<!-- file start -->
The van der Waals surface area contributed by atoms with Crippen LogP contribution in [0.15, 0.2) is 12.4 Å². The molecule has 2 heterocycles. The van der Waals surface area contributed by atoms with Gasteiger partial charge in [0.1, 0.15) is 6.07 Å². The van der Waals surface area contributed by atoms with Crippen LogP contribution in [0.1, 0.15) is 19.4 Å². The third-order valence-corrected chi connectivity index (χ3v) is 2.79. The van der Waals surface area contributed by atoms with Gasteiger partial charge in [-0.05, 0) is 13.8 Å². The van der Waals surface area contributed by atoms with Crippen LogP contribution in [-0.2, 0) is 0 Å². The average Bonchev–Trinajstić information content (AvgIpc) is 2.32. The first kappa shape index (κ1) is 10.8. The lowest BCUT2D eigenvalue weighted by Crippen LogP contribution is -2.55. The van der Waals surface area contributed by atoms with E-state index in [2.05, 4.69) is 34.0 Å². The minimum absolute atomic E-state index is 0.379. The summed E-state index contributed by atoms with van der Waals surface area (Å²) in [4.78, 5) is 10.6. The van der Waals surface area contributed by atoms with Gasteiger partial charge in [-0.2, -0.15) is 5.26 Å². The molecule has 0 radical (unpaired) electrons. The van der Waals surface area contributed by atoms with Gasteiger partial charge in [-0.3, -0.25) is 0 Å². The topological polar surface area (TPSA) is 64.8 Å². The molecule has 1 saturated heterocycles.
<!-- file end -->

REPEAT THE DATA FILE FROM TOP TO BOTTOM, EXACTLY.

The van der Waals surface area contributed by atoms with Crippen LogP contribution in [0.15, 0.2) is 12.4 Å². The molecule has 2 heterocycles. The van der Waals surface area contributed by atoms with Gasteiger partial charge in [0.1, 0.15) is 6.07 Å². The van der Waals surface area contributed by atoms with Crippen LogP contribution in [0.1, 0.15) is 19.4 Å². The third-order valence-corrected chi connectivity index (χ3v) is 2.79. The van der Waals surface area contributed by atoms with Gasteiger partial charge in [-0.05, 0) is 13.8 Å². The van der Waals surface area contributed by atoms with Crippen LogP contribution in [-0.2, 0) is 0 Å². The average Bonchev–Trinajstić information content (AvgIpc) is 2.32. The first kappa shape index (κ1) is 10.8. The lowest BCUT2D eigenvalue weighted by Crippen LogP contribution is -2.55. The van der Waals surface area contributed by atoms with E-state index in [2.05, 4.69) is 34.0 Å². The minimum absolute atomic E-state index is 0.379. The summed E-state index contributed by atoms with van der Waals surface area (Å²) in [4.78, 5) is 10.6. The van der Waals surface area contributed by atoms with Gasteiger partial charge in [-0.2, -0.15) is 5.26 Å². The molecule has 0 radical (unpaired) electrons. The van der Waals surface area contributed by atoms with Gasteiger partial charge in [-0.3, -0.25) is 0 Å². The topological polar surface area (TPSA) is 64.8 Å². The molecule has 1 saturated heterocycles.